Police officers utilize two primary ways to charge you with "drunk" driving. These are "impaired driving" and "driving with an unlawful blood alcohol level" or "per se" DUI-DWI. These two types of offenses cover over 95% of all active DUI-DWI cases. The remaining cases involve "drugged" driving or impaired driving caused by other substances such as noxious vapors.
Impaired Driving: Most Common DUI-DWI Charge
Impaired Driving is the first and most common type of DUI-DWI. This form of DUI-DWI has the usual components of a traditional (common law) drunk driving case involving these elements (essential parts of the crime that must be proven by the prosecutor to justify a conviction): (a) operating or being in actual physical control of a "vehicle;" (b) on a roadway, public way or other place prohibited by that state's laws (some states cover "any place within the state"); (c) while under the influence of an intoxicating beverage, substance, vapor or chemical, or some combination of these chemicals and substances.
Impaired Driving: The DUI-DWI that Requires Proof of Impairment
This type of DUI-DWI requires proof of impairment through testimony of one or more witnesses, and (where available) a quantitative breath or blood test result for alcohol content. Only Virginia and Nevada have passed legislation establishing presumptive impairment levels based on certain contraband drugs. (Nevada's law was enacted in 2003, while Virginia passed their new law in 2005.)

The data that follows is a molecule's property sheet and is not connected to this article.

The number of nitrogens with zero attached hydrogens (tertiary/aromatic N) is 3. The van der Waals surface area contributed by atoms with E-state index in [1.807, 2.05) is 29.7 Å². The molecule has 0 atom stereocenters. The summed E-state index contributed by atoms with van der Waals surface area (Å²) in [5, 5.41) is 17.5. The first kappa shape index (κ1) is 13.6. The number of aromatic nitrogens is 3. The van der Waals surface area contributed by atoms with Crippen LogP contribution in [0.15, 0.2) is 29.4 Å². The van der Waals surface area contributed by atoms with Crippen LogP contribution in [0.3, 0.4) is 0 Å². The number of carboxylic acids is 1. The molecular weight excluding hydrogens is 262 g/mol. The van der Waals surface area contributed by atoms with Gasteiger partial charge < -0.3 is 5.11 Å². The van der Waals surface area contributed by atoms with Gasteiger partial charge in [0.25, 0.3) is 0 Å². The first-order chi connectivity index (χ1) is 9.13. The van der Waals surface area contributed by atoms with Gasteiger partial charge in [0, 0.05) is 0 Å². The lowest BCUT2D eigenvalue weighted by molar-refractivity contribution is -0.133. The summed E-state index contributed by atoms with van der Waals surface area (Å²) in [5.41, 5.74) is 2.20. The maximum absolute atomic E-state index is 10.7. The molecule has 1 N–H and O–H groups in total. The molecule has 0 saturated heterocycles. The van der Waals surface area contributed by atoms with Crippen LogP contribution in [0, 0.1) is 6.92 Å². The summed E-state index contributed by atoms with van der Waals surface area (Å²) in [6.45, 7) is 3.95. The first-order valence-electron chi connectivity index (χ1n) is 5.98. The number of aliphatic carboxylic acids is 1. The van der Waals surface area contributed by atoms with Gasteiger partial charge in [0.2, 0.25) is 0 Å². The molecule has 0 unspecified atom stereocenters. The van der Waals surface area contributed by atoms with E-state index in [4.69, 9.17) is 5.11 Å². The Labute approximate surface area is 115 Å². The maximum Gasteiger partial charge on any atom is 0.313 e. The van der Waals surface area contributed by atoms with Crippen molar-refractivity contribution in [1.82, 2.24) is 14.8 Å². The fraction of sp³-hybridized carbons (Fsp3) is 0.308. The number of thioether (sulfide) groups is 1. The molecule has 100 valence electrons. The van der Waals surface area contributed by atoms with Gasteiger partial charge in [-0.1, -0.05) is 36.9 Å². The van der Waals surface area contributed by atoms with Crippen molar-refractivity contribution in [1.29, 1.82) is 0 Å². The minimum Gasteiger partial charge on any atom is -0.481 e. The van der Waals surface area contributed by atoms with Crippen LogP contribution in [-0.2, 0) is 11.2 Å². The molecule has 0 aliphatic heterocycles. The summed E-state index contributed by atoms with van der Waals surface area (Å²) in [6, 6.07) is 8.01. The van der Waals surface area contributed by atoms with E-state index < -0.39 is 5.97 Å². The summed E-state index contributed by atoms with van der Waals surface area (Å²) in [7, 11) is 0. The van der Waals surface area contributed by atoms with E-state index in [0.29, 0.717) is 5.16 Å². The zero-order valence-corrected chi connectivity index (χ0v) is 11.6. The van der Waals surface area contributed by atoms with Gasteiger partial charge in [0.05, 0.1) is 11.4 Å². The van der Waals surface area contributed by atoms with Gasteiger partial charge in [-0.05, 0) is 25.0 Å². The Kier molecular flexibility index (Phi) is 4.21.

Impaired Driving: The DUI-DWI that Requires NO Proof of Impairment
A second major type of offense now exists that has absolutely NO REQUIREMENT OF PROVING IMPAIRMENT of the driver. It is sometimes called "Driving UBAL" or "driving with an unlawful blood alcohol level" when the driver has consumed enough alcohol to exceed the applicable legal limit for the driver's age group and vehicle type.
BAC - Blood Alcohol Content Levels
Presently, as a result of legal history, every state in America has very similar laws covering these various situations: Drivers age 21 and over, in a non-commercial vehicle - 0.08%, Drivers under age 21 [ZERO TOLERANCE**] - > 0.00 to 0.02%, Any driver of a commercial motor vehicle - 0.04%. (** State laws vary from a 0.00%, 0.01% or 0.02% standard for "zero tolerance." Go on-line to review your state's law for underage drivers: http://www.theduibook.stateDUIDWIsummaries.htm.)
For those who take the state's test and render a sample with an alcohol level at or over the state's legal limit, this alone (assuming the test result gets into evidence and is believed by the jury or judge hearing your case) constitutes the separate offense of DUI-DWI "per se").
DUI-DWI Involving Contraband Drugs and Impairment Levels
Quantitative impaired driving limits for contraband drugs have not YET been "established" by the federal government, but that this legislation will be enacted within the next 2 to 5 years. Hence, today, only ALCOHOL has quantitative impairment guidelines limits for traditional DUI-DWI.